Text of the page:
UN: Call For Action To Fight Wheat-Killing Fungus
UN-Supported Meeting Wraps Up With Call For Action To Fight Wheat-Killing Fungus
New York, Nov 12 2008 11:10AM
A United Nations-backed conference of major wheat producing countries has concluded with a call for urgent international action prevent and control a dangerous fungus that can cause heavy damage to wheat crops and threatens food security.
Countries agreed in a declaration at the end of the 6-8 November gathering in New Delhi, India, on a roadmap to battle the wheat stem rust disease strain Ug99.
The virulent virus was discovered in Uganda in 1999 and has spread from East Africa to Yemen, Sudan and Iran. To date, there is no evidence that it has moved to other countries, with a recent field survey finding that it is not present in India, Pakistan, Egypt and China.
It is estimated that up to 80 per cent of all wheat varieties in Asia and Africa are susceptible to the strain, with spores of wheat rust carried by wind over long distances and across continents.
More than 130 participants from agricultural ministries’ of 31 nations, as well as researchers, seed producers and plant production experts attended the meeting, organized by the UN Food and Agriculture Organization (FAO), Indian Government and other partners.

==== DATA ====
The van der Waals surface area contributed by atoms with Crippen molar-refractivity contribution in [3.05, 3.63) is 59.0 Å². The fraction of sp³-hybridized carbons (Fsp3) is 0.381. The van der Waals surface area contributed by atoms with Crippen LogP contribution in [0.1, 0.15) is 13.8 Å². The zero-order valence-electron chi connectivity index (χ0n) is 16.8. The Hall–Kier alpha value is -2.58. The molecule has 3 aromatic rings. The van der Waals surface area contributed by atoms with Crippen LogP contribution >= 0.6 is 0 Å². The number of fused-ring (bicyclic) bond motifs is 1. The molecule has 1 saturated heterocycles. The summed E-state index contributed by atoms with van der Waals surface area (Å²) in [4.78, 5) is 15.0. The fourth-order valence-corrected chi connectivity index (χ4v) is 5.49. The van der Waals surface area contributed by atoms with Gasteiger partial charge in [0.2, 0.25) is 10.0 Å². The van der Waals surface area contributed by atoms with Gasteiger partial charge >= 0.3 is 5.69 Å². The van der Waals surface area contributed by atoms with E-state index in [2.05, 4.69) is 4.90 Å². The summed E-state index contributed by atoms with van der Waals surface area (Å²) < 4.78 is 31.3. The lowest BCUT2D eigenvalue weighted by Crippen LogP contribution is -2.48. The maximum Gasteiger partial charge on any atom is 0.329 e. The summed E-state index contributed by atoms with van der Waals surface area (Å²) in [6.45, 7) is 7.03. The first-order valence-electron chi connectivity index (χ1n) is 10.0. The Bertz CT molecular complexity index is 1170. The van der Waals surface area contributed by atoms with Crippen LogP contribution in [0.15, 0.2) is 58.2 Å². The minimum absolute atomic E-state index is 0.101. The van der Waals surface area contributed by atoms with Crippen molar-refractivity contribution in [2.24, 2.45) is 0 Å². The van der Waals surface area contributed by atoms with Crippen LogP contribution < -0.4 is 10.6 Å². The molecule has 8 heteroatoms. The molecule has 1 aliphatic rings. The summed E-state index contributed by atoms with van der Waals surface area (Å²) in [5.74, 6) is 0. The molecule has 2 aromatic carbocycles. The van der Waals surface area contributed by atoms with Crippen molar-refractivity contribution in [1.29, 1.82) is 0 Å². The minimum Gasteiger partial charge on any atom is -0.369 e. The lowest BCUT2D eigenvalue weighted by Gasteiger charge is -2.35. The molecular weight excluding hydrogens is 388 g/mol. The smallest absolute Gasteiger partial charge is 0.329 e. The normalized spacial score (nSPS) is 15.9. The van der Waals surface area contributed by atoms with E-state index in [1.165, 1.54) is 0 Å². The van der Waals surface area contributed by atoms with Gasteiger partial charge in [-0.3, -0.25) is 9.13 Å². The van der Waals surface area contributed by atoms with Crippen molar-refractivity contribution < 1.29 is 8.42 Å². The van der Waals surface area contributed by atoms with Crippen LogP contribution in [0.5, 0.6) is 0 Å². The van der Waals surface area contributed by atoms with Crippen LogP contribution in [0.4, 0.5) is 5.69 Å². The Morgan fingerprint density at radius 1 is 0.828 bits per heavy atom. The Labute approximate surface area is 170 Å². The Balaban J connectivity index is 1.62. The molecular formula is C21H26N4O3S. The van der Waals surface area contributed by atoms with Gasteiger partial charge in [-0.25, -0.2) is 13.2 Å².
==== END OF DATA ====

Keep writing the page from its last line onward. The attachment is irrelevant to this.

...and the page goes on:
They stressed the importance of stepping up plant breeding research and global collaboration to develop Ug99-resistant varieties of wheat to be distributed to needy farming communities.
“We will continue supporting countries in building national capacities for research, extension, plant protection and seed production and get the support of the international community for achieving our common goals in responding to the wheat rust global threat and improving livelihoods through enhanced food security,” said Modibo Traore, FAO Assistant-General in the Agricultural and Consumer Protection Department.
The agency’s Wheat Rust Disease Global Programme supports almost 30 countries in East and North Africa, the Near East and Central and South Asia which are either affected or are at risk of the disease and together account for over one-third of global wheat production.
In a related development, the former Director of FAO’s Liaison Office in New York has been appointed Deputy Prime Minister of Swaziland.
Themba N. Masuku, who has also served as the South African nation’s finance minister, worked with FAO for over a decade.
“He made thoughtful and informed contributions to the ongoing fight to reduce world hunger and increase investment in agriculture,” said Jacques Diouf, the agency’s Director-General, adding that he looks forward to continuing to work with his former colleague in his new capacity.